Former Cameroon Special Forces staff sergeant Bertrand Bucuka, now an aerospace medical service specialist with the U.S. Air Force, has shared his story of gaining asylum in the U.S. Bucuka, who had refused unethical orders from his superiors in Cameroon and feared for his life, fled his home country, endured a perilous journey through South and Central America, and arrived at the U.S.-Mexico border in 2017. After a two-month investigation, he was granted entry into the U.S., and in 2018, was officially granted asylum. He now serves the U.S. Air Force as a way of showing gratitude to those who helped him.
- Bertrand Bucuka served in the Cameroon Special Forces where he faced ethical dilemmas, including orders to spy on U.S. military personnel and to execute an unarmed, injured man. His refusal to follow these orders put his life in jeopardy, prompting him to flee Cameroon.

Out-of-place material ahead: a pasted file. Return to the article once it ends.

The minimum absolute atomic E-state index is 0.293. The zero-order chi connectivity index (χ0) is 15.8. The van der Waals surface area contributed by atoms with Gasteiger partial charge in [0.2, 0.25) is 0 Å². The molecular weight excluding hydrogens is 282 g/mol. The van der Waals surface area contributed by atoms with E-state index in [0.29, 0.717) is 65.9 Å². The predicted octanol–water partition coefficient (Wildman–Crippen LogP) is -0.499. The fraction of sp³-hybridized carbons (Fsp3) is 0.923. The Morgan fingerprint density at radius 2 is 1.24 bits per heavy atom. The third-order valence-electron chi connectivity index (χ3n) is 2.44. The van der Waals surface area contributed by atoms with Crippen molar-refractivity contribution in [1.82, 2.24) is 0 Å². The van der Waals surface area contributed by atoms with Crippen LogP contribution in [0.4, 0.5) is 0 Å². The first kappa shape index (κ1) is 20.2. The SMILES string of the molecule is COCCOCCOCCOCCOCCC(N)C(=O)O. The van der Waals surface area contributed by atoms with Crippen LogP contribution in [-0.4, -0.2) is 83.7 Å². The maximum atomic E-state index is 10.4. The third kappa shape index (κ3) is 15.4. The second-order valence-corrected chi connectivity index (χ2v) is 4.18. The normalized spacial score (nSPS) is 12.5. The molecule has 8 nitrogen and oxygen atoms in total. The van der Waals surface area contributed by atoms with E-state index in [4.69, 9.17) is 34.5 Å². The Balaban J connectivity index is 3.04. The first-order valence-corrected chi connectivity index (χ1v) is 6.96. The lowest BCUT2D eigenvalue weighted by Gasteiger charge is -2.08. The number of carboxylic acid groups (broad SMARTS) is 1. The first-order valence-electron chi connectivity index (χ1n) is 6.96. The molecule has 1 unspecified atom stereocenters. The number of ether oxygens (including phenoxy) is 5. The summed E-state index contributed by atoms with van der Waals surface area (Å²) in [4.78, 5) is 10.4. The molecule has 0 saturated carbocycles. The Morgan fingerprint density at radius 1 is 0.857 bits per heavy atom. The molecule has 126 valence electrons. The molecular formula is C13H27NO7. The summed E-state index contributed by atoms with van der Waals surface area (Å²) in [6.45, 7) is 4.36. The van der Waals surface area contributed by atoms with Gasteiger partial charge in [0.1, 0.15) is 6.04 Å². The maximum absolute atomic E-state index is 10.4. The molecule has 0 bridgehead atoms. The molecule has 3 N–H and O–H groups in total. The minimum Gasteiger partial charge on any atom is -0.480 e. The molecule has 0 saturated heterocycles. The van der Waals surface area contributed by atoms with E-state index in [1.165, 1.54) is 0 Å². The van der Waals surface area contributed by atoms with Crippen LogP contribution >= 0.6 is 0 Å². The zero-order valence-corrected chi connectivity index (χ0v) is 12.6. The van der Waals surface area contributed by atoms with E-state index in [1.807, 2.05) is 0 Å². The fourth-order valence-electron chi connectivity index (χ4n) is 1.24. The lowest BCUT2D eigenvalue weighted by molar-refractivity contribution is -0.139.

- Bucuka’s journey to the U.S. was fraught with challenges, including being denied entry in certain countries, being arrested and detained at borders, and relying on smugglers. He eventually reached the U.S.-Mexico border near San Diego in 2017 and explained his situation to U.S. Customs and Border Protection officers.
- After a two-month investigation, Bucuka was released and allowed entry into the U.S., with asylum officially granted in 2018. He then joined the U.S. Air Force as a means of expressing his gratitude to those who assisted him.
- Bucuka now serves as an aerospace medical service specialist with the 1st Special Operations Medical Group at Hurlburt Field, a role vastly different from his experience on the battlefield in Cameroon.
- He uses his past military experiences to conduct briefings with special operations forces, sharing his experience to strengthen U.S. relations with Africa, and hopes to use his medical skills to support humanitarian efforts.